By Robert MacPherson
Adjunct researcher of the NTU-SBF Centre for African Studies
With only a few remaining hours left in the countdown to the Brexit referendum, the moment marks a critical juncture for the British: stay the course with the European Union or chart anew towards a separate vision?
The decision of Leave or Remain lies squarely now in the hands of British voters on Thursday. The implications are wide ranging, not only influencing the fate of an inextricably linked European Union, but impacting Africa’s future of trade and political cooperation as well.
African markets will likely be spared from the immediate aftermath of a Brexit economic earthquake, but nevertheless should expect to be caught in the ensuing aftershocks. Trembling well into the medium and long-term, these aftershocks triggered by British withdrawal will be felt not only through the recalibration of the existing agendas between the European Union and Africa, but also by the United Kingdom being forced to re-think its cooperation frameworks.
At the centre of the debate on Africa in the aftermath of a British exit are long running themes of immigration concerns and British sovereignty to forge trade agreements. As a current member of the European Union, the United Kingdom is unable to enter into free trade agreements in its own right. Pro-Brexit supporters believe this distorts British interests and frustrates the possibility for a more prosperous cooperation with Africa.
The British last year exported £5.8 billion to Africa, while importing £7.9 billion. Much of this activity was transacted on the basis of the Cotonou Agreement, which binds the European Union with 48 sub-Saharan countries on shared rules in development cooperation, political dimensions, and trade.
Prominent Leave supporters argue that such European Union-based cooperation agreement frameworks restrict the United Kingdom’s flexibility and reduces the attractiveness of deals, particularly with African Commonwealth Nations. Leave supporters suggest that separation from the European Union will enable a more nimble approach to refining and achieving more mutually beneficial deals, with the United Kingdom leveraging its historic knowledge of Africa, as well as shared legal, financial and cultural linkages with the Commonwealth Nations.
However, considering British trade volume with Asia, Continental Europe and North America surpasses that with Africa by magnitudes of 6-10 times, it is reasonable to assume that African territories will not be highly prioritized in the Leave scenario’s ensuing free trade agreement negotiations. Of course trade agreements are not a prerequisite for trade itself, but the absence of a more solid a framework would be detrimental to Africa.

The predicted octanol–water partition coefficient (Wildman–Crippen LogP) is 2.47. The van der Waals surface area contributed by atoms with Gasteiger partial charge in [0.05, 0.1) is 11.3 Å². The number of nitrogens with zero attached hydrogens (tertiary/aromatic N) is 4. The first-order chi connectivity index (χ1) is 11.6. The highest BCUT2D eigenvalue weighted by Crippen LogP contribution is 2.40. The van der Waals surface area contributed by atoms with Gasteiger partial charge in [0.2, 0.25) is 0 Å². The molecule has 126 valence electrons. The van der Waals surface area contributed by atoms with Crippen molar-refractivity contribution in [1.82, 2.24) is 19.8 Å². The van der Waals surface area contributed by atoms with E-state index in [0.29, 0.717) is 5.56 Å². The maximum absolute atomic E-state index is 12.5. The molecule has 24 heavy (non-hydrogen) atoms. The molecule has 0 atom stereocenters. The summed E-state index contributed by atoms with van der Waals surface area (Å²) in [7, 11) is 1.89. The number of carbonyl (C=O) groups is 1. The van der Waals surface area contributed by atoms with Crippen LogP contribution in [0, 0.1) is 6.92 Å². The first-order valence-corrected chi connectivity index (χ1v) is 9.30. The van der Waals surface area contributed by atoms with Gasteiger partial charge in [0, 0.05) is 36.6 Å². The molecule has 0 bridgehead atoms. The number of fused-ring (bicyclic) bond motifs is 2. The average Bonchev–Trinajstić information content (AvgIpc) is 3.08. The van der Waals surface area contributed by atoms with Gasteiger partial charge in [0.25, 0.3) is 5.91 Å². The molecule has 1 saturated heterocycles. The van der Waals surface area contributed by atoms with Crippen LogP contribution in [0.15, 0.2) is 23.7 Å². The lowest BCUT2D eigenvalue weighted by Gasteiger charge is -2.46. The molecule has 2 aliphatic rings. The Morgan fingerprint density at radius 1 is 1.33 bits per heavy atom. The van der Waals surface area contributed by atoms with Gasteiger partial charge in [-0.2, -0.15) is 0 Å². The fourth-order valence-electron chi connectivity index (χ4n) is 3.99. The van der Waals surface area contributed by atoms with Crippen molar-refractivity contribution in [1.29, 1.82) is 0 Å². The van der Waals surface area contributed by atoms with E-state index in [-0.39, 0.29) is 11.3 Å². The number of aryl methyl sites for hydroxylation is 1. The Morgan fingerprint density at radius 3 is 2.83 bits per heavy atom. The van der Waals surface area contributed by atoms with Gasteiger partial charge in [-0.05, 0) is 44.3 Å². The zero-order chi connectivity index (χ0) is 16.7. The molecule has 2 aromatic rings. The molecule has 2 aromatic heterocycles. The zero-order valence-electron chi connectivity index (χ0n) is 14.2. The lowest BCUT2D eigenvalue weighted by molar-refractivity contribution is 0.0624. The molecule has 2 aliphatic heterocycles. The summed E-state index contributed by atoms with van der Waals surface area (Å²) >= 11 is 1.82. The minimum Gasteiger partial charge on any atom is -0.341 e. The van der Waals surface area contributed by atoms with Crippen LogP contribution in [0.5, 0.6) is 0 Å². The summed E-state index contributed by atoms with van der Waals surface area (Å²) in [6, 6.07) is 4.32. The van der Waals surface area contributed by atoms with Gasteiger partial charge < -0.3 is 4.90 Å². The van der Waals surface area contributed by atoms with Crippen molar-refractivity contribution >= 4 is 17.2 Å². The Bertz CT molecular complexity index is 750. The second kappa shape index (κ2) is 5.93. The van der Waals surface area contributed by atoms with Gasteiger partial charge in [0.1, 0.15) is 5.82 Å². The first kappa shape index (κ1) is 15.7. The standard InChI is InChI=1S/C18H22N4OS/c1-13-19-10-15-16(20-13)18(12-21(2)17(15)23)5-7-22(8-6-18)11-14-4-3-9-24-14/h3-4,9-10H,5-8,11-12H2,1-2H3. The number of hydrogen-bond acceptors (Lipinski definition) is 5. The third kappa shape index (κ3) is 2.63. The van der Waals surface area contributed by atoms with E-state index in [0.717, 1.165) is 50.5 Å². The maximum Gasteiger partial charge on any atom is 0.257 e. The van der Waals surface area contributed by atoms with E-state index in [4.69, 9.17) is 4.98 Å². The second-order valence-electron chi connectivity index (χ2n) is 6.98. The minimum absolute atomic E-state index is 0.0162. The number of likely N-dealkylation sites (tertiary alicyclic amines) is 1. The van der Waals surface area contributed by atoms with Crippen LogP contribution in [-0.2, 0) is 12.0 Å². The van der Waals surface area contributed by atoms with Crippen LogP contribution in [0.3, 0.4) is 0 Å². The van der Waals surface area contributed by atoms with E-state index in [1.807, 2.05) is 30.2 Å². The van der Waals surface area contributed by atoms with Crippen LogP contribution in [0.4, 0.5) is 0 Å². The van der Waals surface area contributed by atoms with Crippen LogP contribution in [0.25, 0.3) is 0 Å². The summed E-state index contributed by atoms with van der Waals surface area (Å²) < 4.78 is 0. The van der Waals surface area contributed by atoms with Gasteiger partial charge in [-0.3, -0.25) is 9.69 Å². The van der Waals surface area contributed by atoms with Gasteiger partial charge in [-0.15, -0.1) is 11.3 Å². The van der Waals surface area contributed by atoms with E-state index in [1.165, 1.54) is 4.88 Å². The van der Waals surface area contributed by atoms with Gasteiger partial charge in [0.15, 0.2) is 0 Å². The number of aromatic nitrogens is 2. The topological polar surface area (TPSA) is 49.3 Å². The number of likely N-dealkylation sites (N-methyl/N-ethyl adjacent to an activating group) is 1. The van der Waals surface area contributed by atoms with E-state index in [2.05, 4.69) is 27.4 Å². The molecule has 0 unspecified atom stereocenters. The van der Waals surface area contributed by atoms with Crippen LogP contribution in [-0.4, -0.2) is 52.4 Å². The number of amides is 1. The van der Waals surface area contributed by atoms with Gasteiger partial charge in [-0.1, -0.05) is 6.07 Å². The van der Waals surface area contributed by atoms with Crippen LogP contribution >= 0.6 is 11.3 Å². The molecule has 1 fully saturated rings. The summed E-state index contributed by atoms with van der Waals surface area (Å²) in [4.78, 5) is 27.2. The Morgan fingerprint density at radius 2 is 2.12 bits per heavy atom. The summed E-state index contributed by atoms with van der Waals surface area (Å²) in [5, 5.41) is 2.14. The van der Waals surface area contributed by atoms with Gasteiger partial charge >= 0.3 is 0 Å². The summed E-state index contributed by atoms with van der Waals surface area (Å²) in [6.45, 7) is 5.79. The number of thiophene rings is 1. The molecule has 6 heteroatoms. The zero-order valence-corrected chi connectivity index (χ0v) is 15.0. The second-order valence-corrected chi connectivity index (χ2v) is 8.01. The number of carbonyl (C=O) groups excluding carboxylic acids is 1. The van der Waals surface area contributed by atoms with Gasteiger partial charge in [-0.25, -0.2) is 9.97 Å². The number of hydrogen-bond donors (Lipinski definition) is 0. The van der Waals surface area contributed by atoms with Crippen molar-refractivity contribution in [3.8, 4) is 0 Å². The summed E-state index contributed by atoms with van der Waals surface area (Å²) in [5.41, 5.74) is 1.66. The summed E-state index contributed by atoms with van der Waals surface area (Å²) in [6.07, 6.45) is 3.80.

Likewise, Africa would unlikely prioritize the United Kingdom above the European Union. It would make strategic sense for African territories to focus on improving cooperation with the much larger European Union market compared to a smaller and isolated United Kingdom.
As it stands, there are crucial areas of missed opportunity and frustration within the Africa – European Union nexus that must be prioritized and addressed. Within the agricultural space, for example, Africa continues to be “frustrated by existing EU policies” that “suppress technological innovation and industrial development among African countries,” according to Harvard professor Calestous Juma.
However, while “collective EU policies make it difficult for Africa to engage productively with the UK in areas such as agricultural biotechnology,” according to Juma, it should be noted that the British are widely considered an important voice, especially for Anglophone countries, for enhancing overall cooperation between the European Union and Africa. In a British Leave scenario, this voice would be lost and thus momentum possibly slowed towards reducing such crippling barriers.
Moreover, the United Kingdom in large part has driven the European Union’s development agenda and considering the European Union’s standing as one of Africa’s most significant donors, development cooperation would likely need to be restructured. As such, in the short-term, Africa would lose out from a weakened cooperation from a less robust European Union.
Whether or not a British withdrawal will benefit Africa will largely depend on the ultimate fate of the European Union. Ominous ripples from a potential Euro crisis, debt crisis and migration crisis may converge into a full-blown tsunami that drowns European Union aspirations and the bloc’s economic potential. If the European Union ultimately entered into a downward spiral, then Africa would benefit if the United Kingdom in retrospect made the right decision to exit and found itself less-scathed.
But, the fate of the European Union is anyone’s guess at this point, just as is the referendum on Thursday. The most recent Brexit polls suggest the vote will be down to the wire with a divide between Leave and Remain separated be only a few percentage points. The uncertainty has never been deeper, with the global standing of the United Kingdom and European Union swinging in the balance over this once-in-a-life-time vote of confidence.
Robert is an adjunct researcher at the NTU-SBF Centre for African Studies at Nanyang Technological University in Singapore. He is also a Vice President at global M&A advisory Reciprocus International and a board member of Harambe Entrepreneur Alliance in the United States, actively advising and supporting early stage entrepreneurial ventures across Africa.
The NTU-SBF Centre for African Studies is a trilateral platform for government, business and academia to promote knowledge and expertise on Africa, established by Nanyang Technological University and the Singapore Business Federation.